- Tobias Lindholm's intense thriller explores the consequences of a hijacking by the Somali pirates.
Written and directed by Tobias Lindholm, A Hijacking [+see also:
interview: Tobias Lindholm
film profile] explores a topic that has every chance to become popular with screenwriters and directors - the hijackings by Somali pirates. With Tom Hanks currently in post-production with Captain Philips, Lindholm has the advantage of releasing the first film based on a fictional, but very credible, hijacking in international waters.
A Hijacking is everything you would expect from a film with such a dramatic theme - drama and tension, the performances are excellent and, just when you think the waters are calming for the cargo ship MV Rozen, there comes the 'tsunami'. It's not hard at all to greatly enjoy Lindholm's screenplay, which is governed by the most fierce realism in a genre in which embellishment usually proves to be too great a temptation.
The protagonist is Mikkel (Pilou Asbæk), the cook on MV Rozen, who is having a hard time in calling his wife and telling her he will be home two days later than expected. Not much later, Mikkel has a Somali's gun pointed at his head and is forced to cook for a band of pirates. Trapped between the Somalis and the shipping company's board, which is being ransomed for $15 million for the ship, Mikkel will have to endure nail-biting adventures in the long negotiations that have just begun.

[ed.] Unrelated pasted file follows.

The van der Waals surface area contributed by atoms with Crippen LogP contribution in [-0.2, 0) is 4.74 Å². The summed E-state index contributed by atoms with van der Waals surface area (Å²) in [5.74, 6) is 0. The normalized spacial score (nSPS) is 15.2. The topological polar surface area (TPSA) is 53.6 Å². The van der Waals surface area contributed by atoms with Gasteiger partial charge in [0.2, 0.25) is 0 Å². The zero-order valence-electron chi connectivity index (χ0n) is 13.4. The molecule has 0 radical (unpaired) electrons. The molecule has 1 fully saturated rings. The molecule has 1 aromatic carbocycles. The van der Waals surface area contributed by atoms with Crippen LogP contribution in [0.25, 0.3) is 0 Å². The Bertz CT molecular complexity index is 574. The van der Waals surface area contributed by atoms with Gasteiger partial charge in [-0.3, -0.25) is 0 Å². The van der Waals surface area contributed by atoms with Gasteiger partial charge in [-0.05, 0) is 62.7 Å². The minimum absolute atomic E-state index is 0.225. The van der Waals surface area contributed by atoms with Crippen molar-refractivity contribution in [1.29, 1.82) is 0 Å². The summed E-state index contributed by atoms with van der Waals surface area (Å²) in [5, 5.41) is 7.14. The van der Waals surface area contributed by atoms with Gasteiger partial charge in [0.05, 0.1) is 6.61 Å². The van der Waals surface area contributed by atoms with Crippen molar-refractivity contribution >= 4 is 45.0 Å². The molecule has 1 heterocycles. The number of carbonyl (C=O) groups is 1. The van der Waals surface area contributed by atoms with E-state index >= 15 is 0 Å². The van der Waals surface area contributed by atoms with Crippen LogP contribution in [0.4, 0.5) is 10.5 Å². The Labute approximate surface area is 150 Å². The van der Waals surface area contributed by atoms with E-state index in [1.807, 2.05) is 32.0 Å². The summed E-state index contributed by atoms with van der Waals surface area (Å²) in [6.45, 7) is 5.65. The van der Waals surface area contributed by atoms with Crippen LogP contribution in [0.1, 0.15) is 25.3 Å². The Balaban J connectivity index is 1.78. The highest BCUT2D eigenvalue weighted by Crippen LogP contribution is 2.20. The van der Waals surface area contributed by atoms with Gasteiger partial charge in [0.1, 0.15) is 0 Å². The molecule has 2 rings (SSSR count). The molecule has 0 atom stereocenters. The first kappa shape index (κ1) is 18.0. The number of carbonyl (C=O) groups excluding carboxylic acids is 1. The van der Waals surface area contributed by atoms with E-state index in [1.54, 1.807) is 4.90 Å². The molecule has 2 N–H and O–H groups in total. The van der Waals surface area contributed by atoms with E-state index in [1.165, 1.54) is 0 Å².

The film's other main character is Peter (Soren Malling), the CEO of the shipping company, who tries to bring the huge ransom down to a more reasonable level. Torn between the pressure of the company's board, the families of the crew members and the thought that some of his men may not return home, Peter is aware that agreeing to pay would bring the crisis to an end. Instead, the negotiation process goes on and on, which brings us to the only bad observation about Lindholm's film - the audience is not really able to feel the pressure of days turning into weeks and then months...
Shot on location on the Kenyan coast, on a ship that was hijacked at some point during its travels across the seas, A Hijacking focuses on the dry and cold aspects of the events. Lindholm was inspired by the hijackings of the Danish-owned freighters Danica White and CEC Future in 2007 and 2008 and wanted to explore the reality of shipping companies directly negotiating with the pirates. Two very different worlds clash in the 99-minutes thriller, a clash that is perfectly presented in the long exchange of offers and counter-offers.
The film's overwhelming power benefits much from the performances of Malling and Asbæk. The latter (who is also the star of R [+see also:
film profile], Lindholm's first feature) is amazingly restrained in a part that could easily have been brought to the big screen with too much desperation, while Malling perfectly expresses the tension on Peter's shoulders with a few gestures, hard looks and twitches of the mouth. With DoP Magnus Nordenhof Jonck's cold frames and Adam Nielsen's efficient editing, A Hijacking has a great chance to succeed not only in film festivals but also at the box office.
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